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05 September 2010 @ 02:22 am
Cat biting?  
My parents have six cats- a mom who we took in, and the litter she turned out to be carrying. They've lived with us their entire lives (a year and a half) and most of them are the sweetest-natured animals you could ever see. They've never been abused, or given any reason to dislike or distrust people. Basically, there's no reason that I can see for them to lash out.

Some of them will bite while playing, but one goes further than that. He'll bite without provocation- often when he's being patted. And I don't think it's an attempt to make the attention stop, because he'll frequently jump up next to you, meow for attention, and then bite when you extend a hand to pat him. And while his siblings never bite hard- they don't do more than nip- he chomps down, and you have to shake to get him off. Sometimes he grabs you with his paws while biting, sometimes he doesn't. Scolding, saying "NO," tapping him gently on the head- nothing seems to deter him. If we withdraw attention, he just waits until we start patting again and bites. Is there any way to stop him from behaving like this? Or anything that might be causing it?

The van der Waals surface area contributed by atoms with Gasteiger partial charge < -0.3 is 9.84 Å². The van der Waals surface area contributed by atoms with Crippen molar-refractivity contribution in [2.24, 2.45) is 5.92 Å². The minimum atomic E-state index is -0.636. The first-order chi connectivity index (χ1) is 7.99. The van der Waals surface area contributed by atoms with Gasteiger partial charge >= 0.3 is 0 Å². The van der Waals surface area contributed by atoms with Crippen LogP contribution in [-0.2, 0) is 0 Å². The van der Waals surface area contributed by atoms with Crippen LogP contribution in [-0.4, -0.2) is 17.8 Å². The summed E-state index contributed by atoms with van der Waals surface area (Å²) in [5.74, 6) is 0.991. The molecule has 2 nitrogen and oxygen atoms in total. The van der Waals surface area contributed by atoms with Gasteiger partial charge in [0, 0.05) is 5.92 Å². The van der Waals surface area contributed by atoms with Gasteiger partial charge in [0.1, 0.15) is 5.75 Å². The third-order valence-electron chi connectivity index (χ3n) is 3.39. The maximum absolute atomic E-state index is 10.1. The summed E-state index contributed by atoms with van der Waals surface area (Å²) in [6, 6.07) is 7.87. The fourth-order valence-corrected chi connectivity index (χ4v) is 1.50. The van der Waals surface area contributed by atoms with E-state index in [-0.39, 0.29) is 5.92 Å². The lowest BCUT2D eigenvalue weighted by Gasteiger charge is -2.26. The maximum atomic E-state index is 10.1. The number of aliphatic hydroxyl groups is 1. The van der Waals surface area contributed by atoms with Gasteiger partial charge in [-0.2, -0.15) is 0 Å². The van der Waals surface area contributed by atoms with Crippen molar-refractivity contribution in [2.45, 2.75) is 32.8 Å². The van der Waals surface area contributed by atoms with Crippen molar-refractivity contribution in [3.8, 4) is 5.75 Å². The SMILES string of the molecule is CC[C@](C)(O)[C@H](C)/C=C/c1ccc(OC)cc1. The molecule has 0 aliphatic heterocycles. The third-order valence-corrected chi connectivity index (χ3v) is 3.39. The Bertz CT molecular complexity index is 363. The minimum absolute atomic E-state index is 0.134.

x-posted to practicalcats
(Deleted comment)
vix: paw in the Bowl Cam from Puppy Bowl 2006vix on September 5th, 2010 03:51 pm (UTC)
Thanks for these tips -- I have a cat that's a biter as well and I will have to give this a try!
infobitsinfobits on September 5th, 2010 07:33 pm (UTC)
You might
aim for the sound of a kitten screeching - sort of speaking in his own language!

If this is a sudden change in behavior, a trip to the vet is warranted. Perhaps there is an ear or dental infection, or enlarged lymph nodes causing pain on touch.

Watch for opportunities to praise him for doing it right - if he walks up calmly and doesn't attack, you might give him a little treat (then leave him alone, wanting more). If he lets you give him a little pat, praise him, then again, leave him alone, wanting more. There are some cats with hyperesthesia where 1 pat is enough and 2 is excrutiatingly too much - your vet may be able to diagnose this.

If you observe the ears going back, the skin twitching, &/or the tail lashing, he is too worked up to touch, so leave him alone.